Tuesdays: 6:30-9:00pm

  • Program: Undergraduate
  • Division: Other
  • Course Number: SEN1332
  • Number of Credits: 0

HIS4670 The History and Ethics of Capitalism
(Formerly History of Capitalism)
4 Advanced Liberal Arts Credits
This course deals with the history of capitalism from early modern times to the present. It is concerned not just with the story of capitalist enterprise but with the cultural values and social institutions accompanying capitalism. It addresses the tension as well as the affinity between capitalism on the one hand and, on the other, contextual cultural values and social institutions. It especially focuses on the way that capitalist power subverts as well as supports the free market economy and democratic political processes with which it is often identified.

This course is typically offered in the following semesters: Spring


Prerequisites: 3 intermediate liberal arts courses (CVA, LVA, HSS, CSP, LTA in any combination)

  • Program: Undergraduate
  • Division: History and Society
  • Level: Advanced Liberal Arts 4600 Requirement (UGrad),Advanced Elective (UGrad),Advanced Liberal Arts (UGrad)
  • Course Number: HIS4670
  • Number of Credits: 4

LTA2080 The Literature of Guilt: I'm Sorry for Apologizing so OftenN
4 Intermediate Liberal Arts Credits
This course will examine guilt and how it affects us, both personally and societally. Through both literary and cultural texts, we will study guilt in a number of settings including familial guilt, generational guilt, survival guilt, and societal guilt. Students will be challenged to look at guilt in both its helpful and harmful forms, investigating why we feel the emotion and the effects it can have on us. We will read works by Dante Alighieri, Joseph Conrad, J.M. Coetzee, and Jane Smiley, among others. We will also watch Beloved and We Need To Talk About Kevin as well as the first season of Rectify.

Prerequisites: (FCI1000 or AHS1000) and (WRT1001or RHT1000)

  • Program: Undergraduate
  • Division: Arts and Humanities
  • Level: Intermediate Liberal Arts (UGrad)
  • Course Number: LTA2080
  • Number of Credits: 4

OIM3610 The Mobile App
(Formerly MIS3610)
2 Advanced Liberal Arts Credits

**Students who took this as MIS3610 cannot register for this course**

Have you ever considered building a mobile app as an entrepreneurial venture or for a firm you hope to work for? Do you have an app in process that you would like to make stronger? Are you interested in honing your skills in design thinking, agile methodology and other modern-day approaches to project management and development? Do you want to better understand what it takes to successfully move an application from idea to market? If you answered "yes" to any of these questions, this course is for you!*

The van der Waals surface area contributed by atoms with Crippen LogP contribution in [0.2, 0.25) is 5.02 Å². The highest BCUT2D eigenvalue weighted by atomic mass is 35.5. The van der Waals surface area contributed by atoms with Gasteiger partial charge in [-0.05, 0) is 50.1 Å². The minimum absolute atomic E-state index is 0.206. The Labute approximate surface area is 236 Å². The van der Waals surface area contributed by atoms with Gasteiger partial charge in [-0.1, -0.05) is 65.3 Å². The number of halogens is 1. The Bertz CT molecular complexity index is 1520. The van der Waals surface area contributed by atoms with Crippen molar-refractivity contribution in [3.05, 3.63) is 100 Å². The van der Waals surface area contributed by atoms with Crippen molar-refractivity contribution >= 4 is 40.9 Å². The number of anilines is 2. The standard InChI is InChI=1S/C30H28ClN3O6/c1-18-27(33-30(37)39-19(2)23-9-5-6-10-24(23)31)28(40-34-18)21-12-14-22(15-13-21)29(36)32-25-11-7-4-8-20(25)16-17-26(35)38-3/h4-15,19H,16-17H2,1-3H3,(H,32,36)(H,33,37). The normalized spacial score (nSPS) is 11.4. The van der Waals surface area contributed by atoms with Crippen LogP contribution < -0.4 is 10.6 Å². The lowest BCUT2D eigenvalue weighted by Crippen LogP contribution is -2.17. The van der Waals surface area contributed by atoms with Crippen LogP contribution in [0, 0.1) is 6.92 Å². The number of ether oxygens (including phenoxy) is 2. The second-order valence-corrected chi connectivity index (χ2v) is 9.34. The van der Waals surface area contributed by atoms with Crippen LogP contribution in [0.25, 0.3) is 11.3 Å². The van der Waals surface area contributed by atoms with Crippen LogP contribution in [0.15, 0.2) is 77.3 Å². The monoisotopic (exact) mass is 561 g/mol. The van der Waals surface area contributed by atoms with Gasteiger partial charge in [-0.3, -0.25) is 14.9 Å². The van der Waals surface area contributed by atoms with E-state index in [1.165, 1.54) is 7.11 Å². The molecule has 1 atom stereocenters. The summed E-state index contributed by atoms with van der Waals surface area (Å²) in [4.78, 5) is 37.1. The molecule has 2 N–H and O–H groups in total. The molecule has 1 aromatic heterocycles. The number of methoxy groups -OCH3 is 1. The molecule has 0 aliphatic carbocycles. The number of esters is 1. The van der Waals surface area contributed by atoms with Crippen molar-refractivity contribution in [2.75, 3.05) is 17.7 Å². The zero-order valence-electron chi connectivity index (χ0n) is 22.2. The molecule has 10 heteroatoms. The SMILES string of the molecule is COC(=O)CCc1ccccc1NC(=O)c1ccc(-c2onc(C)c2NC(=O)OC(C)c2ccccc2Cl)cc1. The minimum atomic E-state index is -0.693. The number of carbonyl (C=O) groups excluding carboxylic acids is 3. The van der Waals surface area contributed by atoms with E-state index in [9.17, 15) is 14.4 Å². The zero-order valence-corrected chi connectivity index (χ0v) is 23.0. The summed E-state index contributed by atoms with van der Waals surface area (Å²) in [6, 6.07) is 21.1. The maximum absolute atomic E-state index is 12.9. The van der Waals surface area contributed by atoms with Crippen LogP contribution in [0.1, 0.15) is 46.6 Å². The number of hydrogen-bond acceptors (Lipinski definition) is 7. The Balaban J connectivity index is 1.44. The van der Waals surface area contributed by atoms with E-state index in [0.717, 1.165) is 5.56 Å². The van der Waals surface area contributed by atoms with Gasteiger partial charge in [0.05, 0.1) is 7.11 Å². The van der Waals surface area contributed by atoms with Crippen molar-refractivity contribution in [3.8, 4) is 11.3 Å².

This project-based course will guide you and your team through the process of producing a strong app idea, assessing the feasibility and viability of that idea, prototyping your app, building a requirements list to hand off to development, entering into a successful development relationship, packaging your app for commercial distribution and marketing your app.

During each session, you will learn about your next project step. You will then apply the learnings both inside and outside of class to advance your project.

You will begin your project with a design thinking exercise. You will then move through your project applying agile principles. We conclude the course with "app pitches" to outside experts who will give you professional feedback on your idea.

*Note: This is not a coding class. Instead, student teams will create app mock-ups in preparation for development and then learn how to form and manage successful development relationships.

Prerequisites: SME2012 or OIM2000

  • Program: Undergraduate
  • Division: Operations and Information Management
  • Level: Advanced Elective (UGrad),Advanced Liberal Arts (UGrad)
  • Course Number: OIM3610
  • Number of Credits: 2

HUM4605 The Nature, Culture and Future of Work
4 Advanced Liberal Arts Credits
This interdisciplinary course examines work from the standpoints of cultural history and organizational behavior. We will explore work as a marker of identity, work as a cultural construct, and work as an ideological and structural apparatus. The course will be organized around weekly film viewings and readings. The films will frame our exploration of work and serve both as cultural artifacts that represent American ideologies and case studies of particular work situations and perspectives. The readings will offer a range of theoretical and historical views from a variety of disciplines: cultural and film history, organizational behavior, economics, management theory, sociology, and others.

Among the questions the course will address are:
- To what extent does what we do professionally define who we are?
- What, if anything, do we expect of our jobs beyond a paycheck?
- What, if anything, do our jobs expect of us beyond our skill and time?
- What is the difference between work as a job, a career and a calling?
- How do American ideologies conflate professional achievement with success?
- In what ways are some organizational structures more conducive than others to contentment at work?
- What does it mean to opt out of or strive not to work?
- What is the past, present and future of work in America?


Prerequisites: 3 Intermediate liberal arts courses (CVA, LVA, HSS, CSP, LTA in any combination)

  • Program: Undergraduate
  • Division: Arts and Humanities
  • Level: Advanced Liberal Arts 4600 Requirement (UGrad),Advanced Elective (UGrad),Advanced Liberal Arts (UGrad)
  • Course Number: HUM4605
  • Number of Credits: 4

ART4602 The Origins of Modern Art
(Formerly VSA4602 19th Century European Art)
4 Advanced Liberal Arts Credits
Examines the social, economic and political changes in 19th century Europe that led to the creation of Impressionism and early modern art. Explores the meaning of modern art by examining the contexts (social, economic, and artistic) in which pioneering artists lived. The class will look briefly at Neoclassicism, Romanticism, and Realism to understand their contributions to Impressionism, Post-Impressionism, Art Nouveau and Expressivism with special focus on major artists, sculptors, and architects such as Monet, Renoir, Van Gogh, Gauguin, Munch, Rodin, Claudel, Garnier, and Eiffel who shaped what we now call Modern Art. We will visit local museums with early modern art collections as part of the course in order to see and discuss art "in person".

This course is typically offered in the following semesters: Fall, Spring or Summer

Prerequisites: 3 Intermediate liberal arts courses (CVA, LVA, HSS, CSP, LTA in any combination)

  • Program: Undergraduate
  • Division: Arts and Humanities
  • Level: Advanced Liberal Arts 4600 Requirement (UGrad),Advanced Elective (UGrad),Advanced Liberal Arts (UGrad)
  • Course Number: ART4602
  • Number of Credits: 4